1st century BC

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Millennium: 1st millennium BC
Centuries: 2nd century BC · 1st century BC · 1st century AD
Decades: 90s BC 80s BC 70s BC 60s BC 50s BC
40s BC 30s BC 20s BC 10s BC 0s BC
Categories: BirthsDeaths
East-Hem 100bc

Eastern Hemisphere in 100 BC.

The 1st century BC started the first day of 100 BC and ended the last day of 1 BC. It is considered part of the Classical era, epoch, or historical period. An alternative name for this century is the last century BC. The AD/BC notation does not use a year zero; however, astronomical year numbering does use a minus sign, so '2 BC' is equal to 'year -1'.

In the course of the century all the remaining independent lands surrounding the Mediterranean were steadily brought under Roman control, being ruled either directly under governors or through puppet kings appointed by Rome. The Roman state itself was plunged into civil war several times, finally resulting in the marginalization of its 500 year old republic, and the embodiment of total state power in a single man - the emperor. The internal turbulence which plagued Rome at this time can be seen as the last death throes of the Roman Republic, as it finally gave way to the autocratic ambitions of powerful men like Julius Caesar, Mark Antony and Octavian. Octavian's ascension to total power as the emperor Augustus is considered to mark the point in history where the Roman Republic ends and the Roman Empire begins. Some scholars refer to this event as the Roman Revolution. It is generally concluded that the birth of Jesus, the central figure of Christianity, took place very near the close of this century.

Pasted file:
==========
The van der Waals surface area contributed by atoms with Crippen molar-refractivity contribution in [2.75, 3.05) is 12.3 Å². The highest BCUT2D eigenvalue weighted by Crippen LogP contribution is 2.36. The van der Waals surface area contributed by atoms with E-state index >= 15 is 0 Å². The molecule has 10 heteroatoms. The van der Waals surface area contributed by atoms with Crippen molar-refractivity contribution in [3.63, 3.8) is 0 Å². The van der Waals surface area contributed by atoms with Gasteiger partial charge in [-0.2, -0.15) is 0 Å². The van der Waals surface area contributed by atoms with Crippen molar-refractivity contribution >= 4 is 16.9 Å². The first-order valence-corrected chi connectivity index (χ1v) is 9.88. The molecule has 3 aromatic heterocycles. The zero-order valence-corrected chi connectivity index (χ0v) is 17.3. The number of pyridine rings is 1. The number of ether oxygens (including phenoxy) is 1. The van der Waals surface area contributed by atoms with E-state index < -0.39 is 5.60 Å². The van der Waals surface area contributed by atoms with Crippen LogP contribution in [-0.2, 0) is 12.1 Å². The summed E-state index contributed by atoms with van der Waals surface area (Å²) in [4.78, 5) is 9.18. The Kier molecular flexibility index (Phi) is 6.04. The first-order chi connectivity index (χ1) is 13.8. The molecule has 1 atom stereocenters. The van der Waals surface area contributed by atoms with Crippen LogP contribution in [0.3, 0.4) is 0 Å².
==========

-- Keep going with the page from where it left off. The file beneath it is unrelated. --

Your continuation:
Julius caesar

Bust of Julius Caesar

Significant personsEdit


Cicero Denouncing Catiline by Cesare Maccari.One of several political conflicts in the Roman Republic during this century

File:Cleopatra VII Philopator inscriptions reduced.jpg

Inventions, discoveries, introductionsEdit

Decades and yearsEdit

External linksEdit

This page uses content from the English language Wikipedia. The original content was at 1st century BC. The list of authors can be seen in the page history. As with this Familypedia wiki, the content of Wikipedia is available under the Creative Commons License.

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